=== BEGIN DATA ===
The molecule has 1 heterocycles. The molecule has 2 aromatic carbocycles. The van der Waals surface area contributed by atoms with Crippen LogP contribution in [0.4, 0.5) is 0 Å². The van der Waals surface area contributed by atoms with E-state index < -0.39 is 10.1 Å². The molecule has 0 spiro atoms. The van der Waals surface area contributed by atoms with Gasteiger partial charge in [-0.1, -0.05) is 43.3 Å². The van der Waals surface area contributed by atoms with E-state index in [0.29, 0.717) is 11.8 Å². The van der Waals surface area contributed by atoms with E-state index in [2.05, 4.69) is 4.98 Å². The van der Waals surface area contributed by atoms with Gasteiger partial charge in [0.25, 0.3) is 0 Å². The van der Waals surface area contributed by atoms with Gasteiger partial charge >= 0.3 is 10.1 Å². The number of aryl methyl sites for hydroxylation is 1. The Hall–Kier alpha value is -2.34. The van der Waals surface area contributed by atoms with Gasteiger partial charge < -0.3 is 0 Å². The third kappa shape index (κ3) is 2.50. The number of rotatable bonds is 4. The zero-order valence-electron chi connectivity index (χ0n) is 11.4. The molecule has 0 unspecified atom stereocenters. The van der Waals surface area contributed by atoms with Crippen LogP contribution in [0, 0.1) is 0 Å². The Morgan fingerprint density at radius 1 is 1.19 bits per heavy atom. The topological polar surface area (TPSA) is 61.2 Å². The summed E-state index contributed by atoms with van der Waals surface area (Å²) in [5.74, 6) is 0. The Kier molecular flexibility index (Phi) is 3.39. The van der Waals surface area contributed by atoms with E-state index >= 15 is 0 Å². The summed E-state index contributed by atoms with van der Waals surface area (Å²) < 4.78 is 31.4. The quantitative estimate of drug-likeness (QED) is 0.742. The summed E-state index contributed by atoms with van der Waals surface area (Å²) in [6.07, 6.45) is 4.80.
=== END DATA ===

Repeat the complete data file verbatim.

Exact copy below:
The molecule has 1 heterocycles. The molecule has 2 aromatic carbocycles. The van der Waals surface area contributed by atoms with Crippen LogP contribution in [0.4, 0.5) is 0 Å². The van der Waals surface area contributed by atoms with E-state index < -0.39 is 10.1 Å². The molecule has 0 spiro atoms. The van der Waals surface area contributed by atoms with Gasteiger partial charge in [-0.1, -0.05) is 43.3 Å². The van der Waals surface area contributed by atoms with E-state index in [0.29, 0.717) is 11.8 Å². The van der Waals surface area contributed by atoms with E-state index in [2.05, 4.69) is 4.98 Å². The van der Waals surface area contributed by atoms with Gasteiger partial charge in [0.25, 0.3) is 0 Å². The van der Waals surface area contributed by atoms with Gasteiger partial charge >= 0.3 is 10.1 Å². The number of aryl methyl sites for hydroxylation is 1. The Hall–Kier alpha value is -2.34. The van der Waals surface area contributed by atoms with Gasteiger partial charge < -0.3 is 0 Å². The third kappa shape index (κ3) is 2.50. The number of rotatable bonds is 4. The zero-order valence-electron chi connectivity index (χ0n) is 11.4. The molecule has 0 unspecified atom stereocenters. The van der Waals surface area contributed by atoms with Crippen LogP contribution in [0, 0.1) is 0 Å². The Morgan fingerprint density at radius 1 is 1.19 bits per heavy atom. The topological polar surface area (TPSA) is 61.2 Å². The summed E-state index contributed by atoms with van der Waals surface area (Å²) in [5.74, 6) is 0. The Kier molecular flexibility index (Phi) is 3.39. The van der Waals surface area contributed by atoms with E-state index >= 15 is 0 Å². The summed E-state index contributed by atoms with van der Waals surface area (Å²) < 4.78 is 31.4. The quantitative estimate of drug-likeness (QED) is 0.742. The summed E-state index contributed by atoms with van der Waals surface area (Å²) in [6.07, 6.45) is 4.80.